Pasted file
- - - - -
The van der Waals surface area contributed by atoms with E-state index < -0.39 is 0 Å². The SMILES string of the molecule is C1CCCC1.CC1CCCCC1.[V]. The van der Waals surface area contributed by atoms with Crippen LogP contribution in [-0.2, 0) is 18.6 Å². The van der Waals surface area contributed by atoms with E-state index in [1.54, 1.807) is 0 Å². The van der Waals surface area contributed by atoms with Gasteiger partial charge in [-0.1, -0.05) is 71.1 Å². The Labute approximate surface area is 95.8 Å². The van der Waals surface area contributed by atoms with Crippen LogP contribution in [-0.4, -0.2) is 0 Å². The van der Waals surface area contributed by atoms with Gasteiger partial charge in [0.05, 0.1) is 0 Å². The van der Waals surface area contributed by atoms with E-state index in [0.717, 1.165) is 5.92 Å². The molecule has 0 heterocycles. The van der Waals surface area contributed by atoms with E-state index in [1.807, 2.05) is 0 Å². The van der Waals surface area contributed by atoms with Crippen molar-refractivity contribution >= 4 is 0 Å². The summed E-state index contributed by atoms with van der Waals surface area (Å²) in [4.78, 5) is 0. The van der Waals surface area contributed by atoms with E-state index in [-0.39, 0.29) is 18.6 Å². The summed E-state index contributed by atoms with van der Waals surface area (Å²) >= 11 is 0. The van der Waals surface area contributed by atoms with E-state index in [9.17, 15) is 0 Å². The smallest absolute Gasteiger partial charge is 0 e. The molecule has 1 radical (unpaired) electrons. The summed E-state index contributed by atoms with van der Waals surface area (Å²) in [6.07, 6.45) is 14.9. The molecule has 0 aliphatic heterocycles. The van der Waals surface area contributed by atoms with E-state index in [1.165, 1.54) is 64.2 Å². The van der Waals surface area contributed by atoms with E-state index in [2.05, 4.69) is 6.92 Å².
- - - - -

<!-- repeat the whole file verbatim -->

The van der Waals surface area contributed by atoms with E-state index < -0.39 is 0 Å². The SMILES string of the molecule is C1CCCC1.CC1CCCCC1.[V]. The van der Waals surface area contributed by atoms with Crippen LogP contribution in [-0.2, 0) is 18.6 Å². The van der Waals surface area contributed by atoms with E-state index in [1.54, 1.807) is 0 Å². The van der Waals surface area contributed by atoms with Gasteiger partial charge in [-0.1, -0.05) is 71.1 Å². The Labute approximate surface area is 95.8 Å². The van der Waals surface area contributed by atoms with Crippen LogP contribution in [-0.4, -0.2) is 0 Å². The van der Waals surface area contributed by atoms with Gasteiger partial charge in [0.05, 0.1) is 0 Å². The van der Waals surface area contributed by atoms with E-state index in [0.717, 1.165) is 5.92 Å². The molecule has 0 heterocycles. The van der Waals surface area contributed by atoms with E-state index in [1.807, 2.05) is 0 Å². The van der Waals surface area contributed by atoms with Crippen molar-refractivity contribution >= 4 is 0 Å². The summed E-state index contributed by atoms with van der Waals surface area (Å²) in [4.78, 5) is 0. The van der Waals surface area contributed by atoms with E-state index in [-0.39, 0.29) is 18.6 Å². The summed E-state index contributed by atoms with van der Waals surface area (Å²) >= 11 is 0. The van der Waals surface area contributed by atoms with E-state index in [9.17, 15) is 0 Å². The smallest absolute Gasteiger partial charge is 0 e. The molecule has 1 radical (unpaired) electrons. The summed E-state index contributed by atoms with van der Waals surface area (Å²) in [6.07, 6.45) is 14.9. The molecule has 0 aliphatic heterocycles. The van der Waals surface area contributed by atoms with E-state index in [1.165, 1.54) is 64.2 Å². The van der Waals surface area contributed by atoms with E-state index in [2.05, 4.69) is 6.92 Å².